This afternoon I caught a bus out to Fox House and walked down through the Longshaw Estate.
Drifts of snow amongst the gritstone boulders made Carl Wark and Higger Tor look very imposing. For a while it seemed like the sun might break through the overcast sky, but the stiff northerly wind soon brought heavy clouds and showers of sleet.
The plan was to spend time taking photographs in Padley Gorge, one of my favourite parts of the Peak District National Park. Dull conditions are ideal for long-exposures of moving water and Burbage Brook offers ample opportunities for dramatic shots as it tumbles through the steep, boulder-strewn gorge.
Unfortunately the cold and showery conditions conspired to make the task somewhat trickier than usual. After a couple of hours my fingers were so numb that I gave up and headed for home. I managed to get a few decent shots, but I had to discard several others due to water droplets on the lens.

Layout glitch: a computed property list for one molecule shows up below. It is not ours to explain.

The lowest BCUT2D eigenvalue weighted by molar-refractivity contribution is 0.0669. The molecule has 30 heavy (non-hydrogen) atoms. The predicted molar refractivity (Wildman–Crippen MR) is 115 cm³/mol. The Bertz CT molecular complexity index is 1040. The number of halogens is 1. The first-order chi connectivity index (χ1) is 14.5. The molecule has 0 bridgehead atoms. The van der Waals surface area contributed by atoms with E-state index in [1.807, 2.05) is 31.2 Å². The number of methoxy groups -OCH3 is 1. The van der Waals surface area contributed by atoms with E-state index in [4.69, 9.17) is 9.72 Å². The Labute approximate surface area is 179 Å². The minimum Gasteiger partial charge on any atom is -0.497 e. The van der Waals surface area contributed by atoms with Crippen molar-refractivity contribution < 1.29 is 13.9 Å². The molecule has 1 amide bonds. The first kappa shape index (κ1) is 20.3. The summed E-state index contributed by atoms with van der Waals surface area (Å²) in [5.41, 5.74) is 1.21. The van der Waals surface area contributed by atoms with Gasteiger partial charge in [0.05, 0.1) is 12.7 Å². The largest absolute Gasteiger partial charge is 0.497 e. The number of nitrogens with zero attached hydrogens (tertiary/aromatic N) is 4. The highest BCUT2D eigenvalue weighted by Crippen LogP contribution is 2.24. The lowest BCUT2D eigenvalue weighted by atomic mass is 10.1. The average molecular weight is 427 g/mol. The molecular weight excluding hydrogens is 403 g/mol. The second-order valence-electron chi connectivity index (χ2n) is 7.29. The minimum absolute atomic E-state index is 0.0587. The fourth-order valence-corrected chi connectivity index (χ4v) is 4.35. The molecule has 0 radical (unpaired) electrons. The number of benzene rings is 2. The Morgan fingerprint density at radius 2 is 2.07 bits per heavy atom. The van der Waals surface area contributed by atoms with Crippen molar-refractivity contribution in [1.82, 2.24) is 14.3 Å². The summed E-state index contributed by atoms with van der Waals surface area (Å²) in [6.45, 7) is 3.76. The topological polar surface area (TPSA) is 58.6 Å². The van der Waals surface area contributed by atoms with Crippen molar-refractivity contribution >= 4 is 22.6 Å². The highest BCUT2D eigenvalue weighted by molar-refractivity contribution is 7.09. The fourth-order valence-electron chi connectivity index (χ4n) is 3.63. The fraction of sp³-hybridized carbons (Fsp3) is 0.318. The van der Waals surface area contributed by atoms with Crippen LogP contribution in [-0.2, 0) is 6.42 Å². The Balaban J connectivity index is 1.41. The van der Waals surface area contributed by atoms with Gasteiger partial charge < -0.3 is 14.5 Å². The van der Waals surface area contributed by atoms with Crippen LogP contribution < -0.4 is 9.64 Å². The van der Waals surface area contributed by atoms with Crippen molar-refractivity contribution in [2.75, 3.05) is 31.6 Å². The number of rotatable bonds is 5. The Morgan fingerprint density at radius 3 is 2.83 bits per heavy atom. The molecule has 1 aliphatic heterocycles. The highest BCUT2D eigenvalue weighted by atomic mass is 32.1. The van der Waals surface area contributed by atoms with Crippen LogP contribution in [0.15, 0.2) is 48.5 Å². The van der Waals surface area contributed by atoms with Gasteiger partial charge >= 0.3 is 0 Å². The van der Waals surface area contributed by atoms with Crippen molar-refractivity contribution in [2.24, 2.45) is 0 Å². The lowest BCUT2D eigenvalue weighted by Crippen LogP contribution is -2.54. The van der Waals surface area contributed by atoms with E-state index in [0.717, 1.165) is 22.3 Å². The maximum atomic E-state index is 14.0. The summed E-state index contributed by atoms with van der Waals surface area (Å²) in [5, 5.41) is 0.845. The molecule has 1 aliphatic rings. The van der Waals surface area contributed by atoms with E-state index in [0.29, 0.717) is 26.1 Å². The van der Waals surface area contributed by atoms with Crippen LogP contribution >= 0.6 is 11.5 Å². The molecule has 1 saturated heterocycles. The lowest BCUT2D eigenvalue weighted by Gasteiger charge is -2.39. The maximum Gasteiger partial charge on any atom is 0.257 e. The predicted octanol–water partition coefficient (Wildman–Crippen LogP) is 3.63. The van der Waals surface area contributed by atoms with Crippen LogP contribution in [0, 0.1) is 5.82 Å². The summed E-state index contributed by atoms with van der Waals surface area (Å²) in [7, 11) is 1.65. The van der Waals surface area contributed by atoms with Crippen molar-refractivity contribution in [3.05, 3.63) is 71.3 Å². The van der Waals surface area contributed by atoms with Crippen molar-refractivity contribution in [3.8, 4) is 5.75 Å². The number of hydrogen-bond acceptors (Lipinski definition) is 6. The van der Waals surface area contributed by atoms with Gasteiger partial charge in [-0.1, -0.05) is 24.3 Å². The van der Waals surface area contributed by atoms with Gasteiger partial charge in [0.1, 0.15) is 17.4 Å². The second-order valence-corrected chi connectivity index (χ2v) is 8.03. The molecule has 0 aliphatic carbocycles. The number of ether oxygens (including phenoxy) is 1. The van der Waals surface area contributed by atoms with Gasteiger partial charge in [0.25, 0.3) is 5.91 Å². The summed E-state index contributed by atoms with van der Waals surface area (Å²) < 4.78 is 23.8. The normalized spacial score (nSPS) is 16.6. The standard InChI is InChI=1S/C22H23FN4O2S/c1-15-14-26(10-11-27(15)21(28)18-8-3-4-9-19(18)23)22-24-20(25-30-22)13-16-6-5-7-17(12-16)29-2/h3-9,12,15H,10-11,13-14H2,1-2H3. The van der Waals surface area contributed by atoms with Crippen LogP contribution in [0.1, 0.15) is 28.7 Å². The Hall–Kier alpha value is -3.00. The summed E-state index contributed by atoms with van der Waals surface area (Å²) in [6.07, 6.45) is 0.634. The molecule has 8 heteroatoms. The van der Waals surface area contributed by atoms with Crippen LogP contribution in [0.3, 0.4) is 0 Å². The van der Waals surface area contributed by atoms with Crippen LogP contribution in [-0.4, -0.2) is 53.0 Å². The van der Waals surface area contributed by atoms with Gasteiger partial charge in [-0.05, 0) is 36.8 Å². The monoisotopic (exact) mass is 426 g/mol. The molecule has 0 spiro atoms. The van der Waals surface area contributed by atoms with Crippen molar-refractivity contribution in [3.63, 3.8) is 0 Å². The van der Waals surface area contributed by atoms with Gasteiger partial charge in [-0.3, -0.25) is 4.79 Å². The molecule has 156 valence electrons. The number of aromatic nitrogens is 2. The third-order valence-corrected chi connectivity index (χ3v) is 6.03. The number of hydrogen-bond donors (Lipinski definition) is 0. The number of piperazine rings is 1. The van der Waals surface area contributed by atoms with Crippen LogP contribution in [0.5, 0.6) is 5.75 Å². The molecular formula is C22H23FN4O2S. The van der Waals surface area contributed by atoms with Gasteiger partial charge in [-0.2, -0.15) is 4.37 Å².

One reason I wanted to get out and take some pics today, despite the weather, was that I'm trying to get to grips with the RAW format.
RAW is apparently "considered essential by professional and serious photographers". Whilst I'm not a pro, I do consider myself to be 'serious' about photography. However, I remain unconvinced about the advantages of shooting in the RAW format. For a start, the files gobble up so much space on your memory cards and hard disk. The other big draw back is the lack of EXIF data, which I find essential for cataloguing my pictures (see next post).
I'm really not sure that RAW is worth the effort.